Despite the trickling numbers of T&T professional footballers in the British Leagues compared to years gone by, ex-national head coach and captain Russell Latapy believes there is still a market out there for local players.
The 46-year-old assistant coach at Scottish Premiership club Inverness Caledonian Thistle said that he still manages to keep tabs on the progress of some of the young talent in this country when he gets the chance.
He spoke about the transition from player to coach having played at Falkirk before retiring from playing in 2008/2009.
“I think one of the funny things about football is that the knowledge you have gained once you are much older and your understanding of the game is much greater than when you played. When you played you have the legs and the stamina to run about and do things and things happen for you.
“But to make things actually happen and have an understanding how to pull teams about and how to create opportunities, you get that when you are much older. It is funny in that the more you understand the game is the less capacity you have physically to do it,” Latapy said on Heritage Radio 101.7 on Thursday.
“It’s been an interesting adjustment but just with the knowledge you have gained over the years and trying to pass it on to the younger players and they taking it on board, it’s a great satisfaction.”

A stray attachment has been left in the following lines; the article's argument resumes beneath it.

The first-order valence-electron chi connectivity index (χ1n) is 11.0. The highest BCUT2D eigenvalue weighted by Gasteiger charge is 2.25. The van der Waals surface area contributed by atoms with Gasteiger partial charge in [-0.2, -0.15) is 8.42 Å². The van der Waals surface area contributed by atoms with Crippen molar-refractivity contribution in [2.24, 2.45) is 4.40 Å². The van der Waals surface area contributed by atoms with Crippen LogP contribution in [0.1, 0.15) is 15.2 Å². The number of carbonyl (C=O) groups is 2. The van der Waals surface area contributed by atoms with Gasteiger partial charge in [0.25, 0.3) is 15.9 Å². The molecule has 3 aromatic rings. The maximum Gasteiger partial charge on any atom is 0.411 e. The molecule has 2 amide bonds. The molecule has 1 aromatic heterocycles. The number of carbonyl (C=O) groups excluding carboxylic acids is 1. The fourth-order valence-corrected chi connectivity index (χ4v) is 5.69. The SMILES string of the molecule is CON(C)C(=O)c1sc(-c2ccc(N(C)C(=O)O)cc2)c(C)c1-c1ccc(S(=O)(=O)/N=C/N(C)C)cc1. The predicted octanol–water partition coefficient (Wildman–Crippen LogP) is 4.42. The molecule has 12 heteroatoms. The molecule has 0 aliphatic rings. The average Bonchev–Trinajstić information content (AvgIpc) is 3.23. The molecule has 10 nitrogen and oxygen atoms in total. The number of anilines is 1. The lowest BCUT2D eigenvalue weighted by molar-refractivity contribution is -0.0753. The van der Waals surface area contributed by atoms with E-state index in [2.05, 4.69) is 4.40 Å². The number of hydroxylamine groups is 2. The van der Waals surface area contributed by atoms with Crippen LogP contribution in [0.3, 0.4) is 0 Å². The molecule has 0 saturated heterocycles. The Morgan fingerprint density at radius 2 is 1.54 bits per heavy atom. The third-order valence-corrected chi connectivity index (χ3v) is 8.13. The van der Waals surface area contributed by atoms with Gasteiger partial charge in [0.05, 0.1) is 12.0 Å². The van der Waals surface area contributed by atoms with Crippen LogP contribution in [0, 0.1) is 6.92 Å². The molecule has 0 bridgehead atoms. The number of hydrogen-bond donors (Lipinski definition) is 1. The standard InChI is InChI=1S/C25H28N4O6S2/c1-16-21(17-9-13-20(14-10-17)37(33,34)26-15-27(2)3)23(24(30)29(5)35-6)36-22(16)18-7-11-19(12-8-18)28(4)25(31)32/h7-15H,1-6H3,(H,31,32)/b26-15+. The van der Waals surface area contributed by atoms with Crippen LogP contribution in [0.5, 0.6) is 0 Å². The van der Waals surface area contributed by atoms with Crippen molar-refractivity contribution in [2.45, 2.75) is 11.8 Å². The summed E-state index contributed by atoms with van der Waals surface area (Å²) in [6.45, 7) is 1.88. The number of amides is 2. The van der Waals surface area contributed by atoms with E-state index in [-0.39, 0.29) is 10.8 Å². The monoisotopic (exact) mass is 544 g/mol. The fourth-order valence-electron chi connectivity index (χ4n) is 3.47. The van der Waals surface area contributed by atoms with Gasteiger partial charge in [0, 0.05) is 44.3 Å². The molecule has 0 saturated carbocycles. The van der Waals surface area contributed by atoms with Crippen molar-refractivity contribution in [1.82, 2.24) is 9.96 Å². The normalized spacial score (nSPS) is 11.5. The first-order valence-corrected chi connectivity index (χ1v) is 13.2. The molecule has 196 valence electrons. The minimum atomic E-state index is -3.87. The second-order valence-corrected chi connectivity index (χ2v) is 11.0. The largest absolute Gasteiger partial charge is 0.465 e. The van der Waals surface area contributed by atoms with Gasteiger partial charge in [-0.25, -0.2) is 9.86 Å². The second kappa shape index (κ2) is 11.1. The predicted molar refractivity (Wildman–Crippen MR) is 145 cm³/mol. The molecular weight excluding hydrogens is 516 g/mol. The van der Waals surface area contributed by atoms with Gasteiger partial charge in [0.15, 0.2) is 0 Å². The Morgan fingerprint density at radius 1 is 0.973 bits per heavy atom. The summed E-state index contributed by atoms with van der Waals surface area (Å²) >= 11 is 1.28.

Regarding there being a market for T&T players in Scotland and other parts of Europe, the former FC Porto and Hibernian player, believes while there may not be as much players in the leagues there as compared to just under a decade ago, there is room for them. There was a time when T&T had several players in those leagues as the likes of Marvin Andrews, Anthony Rougier, Clint Marcelle, Carlos Edwards, Stern John, Dwight Yorke, Lyndon Andrews, Ian Cox, Clayton Ince, Kelvin Jack, Brent Sancho, Shaka Hislop, Brent Rahim, Chris Bichall and Dennis Lawrence among others constantly played first team football in the European Leagues.
“There is definitely a market here. We have always had talented players in the Caribbean and that hasn’t changed. I supposed it’s just the right opportunities. Me being out here, I am hoping I can create some of these opportunities for some of the younger kids at home. I supposed it’s just a matter of time before these doors can be opened. But yes, we have talent and there is a market for these players not only just in Scotland but other parts of Europe."